These are the stickers on the trucks and cars that I am responsible for.
The bottom one is insurance and the top one is the road tax.
The mission had eleven vehicles when I arrived and now there are twenty-five to keep track of.
When a new truck or car would arrive I would get insurance and then be able to pay the tax. It was clear when we picked them up at the dealership what had to be done. However, sometimes the dealer would deliver them and they would already be insured and have the tax paid. I made an error in assuming that each payment was for a full year. The first of October three new vehicles were pulled over for not having current registration. Kristi was driving one and not happy. Her day stopped and a fine of 300 kwacha was required to get her moving again. I then had to spend a lot of time getting the paperwork current. The dealership had paid for only one or two quarters and not a full year.
One other panic that happens often is the date is misunderstood on the sticker.
The one below is not March 2015 but end of 3rd Quarter 2015.
Across from the post office (where you can register your car) is a row of mini vans.
These are the mobile offices for several insurance companies in town. It is very handy as you must have insurance to register your car.
I asked if I could take their photo for this blog. I got a 50% O.K. so this is the shot I got.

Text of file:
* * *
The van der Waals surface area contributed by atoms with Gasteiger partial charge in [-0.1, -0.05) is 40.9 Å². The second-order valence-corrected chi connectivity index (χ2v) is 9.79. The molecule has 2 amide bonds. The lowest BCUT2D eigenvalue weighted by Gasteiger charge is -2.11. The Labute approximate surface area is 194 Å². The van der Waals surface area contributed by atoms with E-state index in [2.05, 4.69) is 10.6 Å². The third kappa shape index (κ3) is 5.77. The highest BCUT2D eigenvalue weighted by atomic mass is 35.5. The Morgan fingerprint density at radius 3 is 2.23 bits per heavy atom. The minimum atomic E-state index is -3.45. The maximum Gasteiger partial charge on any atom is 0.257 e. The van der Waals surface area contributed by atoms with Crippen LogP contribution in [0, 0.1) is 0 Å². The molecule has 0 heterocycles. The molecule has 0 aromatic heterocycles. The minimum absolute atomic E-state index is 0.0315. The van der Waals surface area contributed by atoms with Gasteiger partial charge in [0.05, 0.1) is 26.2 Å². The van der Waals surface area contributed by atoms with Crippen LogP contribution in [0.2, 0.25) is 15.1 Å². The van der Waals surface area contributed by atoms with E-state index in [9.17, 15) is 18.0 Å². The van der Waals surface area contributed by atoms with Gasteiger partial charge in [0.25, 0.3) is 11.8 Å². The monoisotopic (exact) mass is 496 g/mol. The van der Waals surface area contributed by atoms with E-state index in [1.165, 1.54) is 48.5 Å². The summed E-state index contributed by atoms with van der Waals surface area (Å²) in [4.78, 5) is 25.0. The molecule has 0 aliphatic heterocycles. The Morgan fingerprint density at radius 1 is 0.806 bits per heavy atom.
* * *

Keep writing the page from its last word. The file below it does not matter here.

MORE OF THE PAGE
Our insurance company doesn't have a mini van out front so I first had to go to their new building.
I am sure we own most of it.
It is much nicer than the one I used to go to. However, their procedures are still the same and very time consuming. Below is my representative taking my check to the cashier and waiting while he copies every number on the check then calls the bank to see if there are sufficient funds. Then he writes out a receipt for the check. I wait at my agent's desk while all this happens.
This is the girl who helped me. At the old building I always went to the same person but now it is a different person each time I come. Fortunately she did not make me complete the task by bringing the new vehicle so they could visually see there was a new car. That takes a lot more time and coordination.
Once I have insurance I head to the post office. It was clear what line I was to get in as this was just past the beginning of a new quarter and most of these folks are like me and have out-of-date stickers.
Well, one more lesson learned for me. Not everyone registers their car for four quarters. It can be one, two, three or four. I tried for five or more but that isn't allowed.
Some days I think I have learned all the lessons I need in Zambia - but clearly I am not finished yet and there are more lessons coming.